What can caregivers do to help with aphasia?
Here are some ways caregivers can help:
- Support and encourage your loved one to take part in a rehab program.
- Visit and talk with your loved one often.
- Take part in education programs, and attend rehab sessions.
- Help your loved one learn and practice new skills.
Communication problems can be very frustrating. Be patient, understanding, and supportive. Here are some tips:
- Speak directly to your loved one. Keep eye contact.
- Speak slowly and simply. Use your normal tone and volume.
- Give your loved one enough time to answer.
- Focus on what the person is saying. Don’t focus on how he or she is saying it.
- Don’t fill in words unless you are asked.
- Ask the person to repeat something if you do not understand.
- Limit conversations to small groups or one on one. Large group conversations may be hard for your loved one to follow.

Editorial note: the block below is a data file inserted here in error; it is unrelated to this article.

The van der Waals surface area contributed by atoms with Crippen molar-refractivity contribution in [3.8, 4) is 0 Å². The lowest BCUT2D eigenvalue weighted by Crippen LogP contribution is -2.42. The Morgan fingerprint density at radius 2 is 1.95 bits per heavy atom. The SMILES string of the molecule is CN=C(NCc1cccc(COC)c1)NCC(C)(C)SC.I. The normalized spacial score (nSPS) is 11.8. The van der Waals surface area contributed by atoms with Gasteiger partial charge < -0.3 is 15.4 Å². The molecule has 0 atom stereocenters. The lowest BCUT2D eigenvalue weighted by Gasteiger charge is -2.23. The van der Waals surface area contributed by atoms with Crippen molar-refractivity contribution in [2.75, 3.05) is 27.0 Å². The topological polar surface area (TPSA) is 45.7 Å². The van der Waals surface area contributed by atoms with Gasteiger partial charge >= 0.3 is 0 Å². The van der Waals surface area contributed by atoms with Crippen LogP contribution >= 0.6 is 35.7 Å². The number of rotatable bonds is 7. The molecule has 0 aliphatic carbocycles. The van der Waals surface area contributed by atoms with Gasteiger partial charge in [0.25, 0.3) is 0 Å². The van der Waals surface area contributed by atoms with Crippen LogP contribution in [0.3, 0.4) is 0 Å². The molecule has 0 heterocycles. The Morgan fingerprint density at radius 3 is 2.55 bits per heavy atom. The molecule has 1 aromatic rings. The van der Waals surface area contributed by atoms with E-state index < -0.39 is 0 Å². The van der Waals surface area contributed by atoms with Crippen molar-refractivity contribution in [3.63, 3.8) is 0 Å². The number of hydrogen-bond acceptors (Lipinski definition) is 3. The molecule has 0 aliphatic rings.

How can you manage aphasia?
Sometimes, other parts of the brain take over for the damaged parts. Many people get back some of their skills. But some people have lasting problems.
A speech-language pathologist can help some people relearn lost skills.
It’s common to feel sad and hopeless when you have aphasia. It’s important to let caregivers know about these feelings. It’s also important to get treatment for depression if needed.
A strong support network of family and friends is very important. They can help with daily tasks and treatment.
The American Stroke Association and the National Stroke Association may offer local support groups. You can also find resources and information at the National Aphasia Association and the National Institute on Deafness and Other Communication Disorders.
Copyrighted material adapted with permission from Healthwise, Incorporated. This information does not replace the advice of a doctor.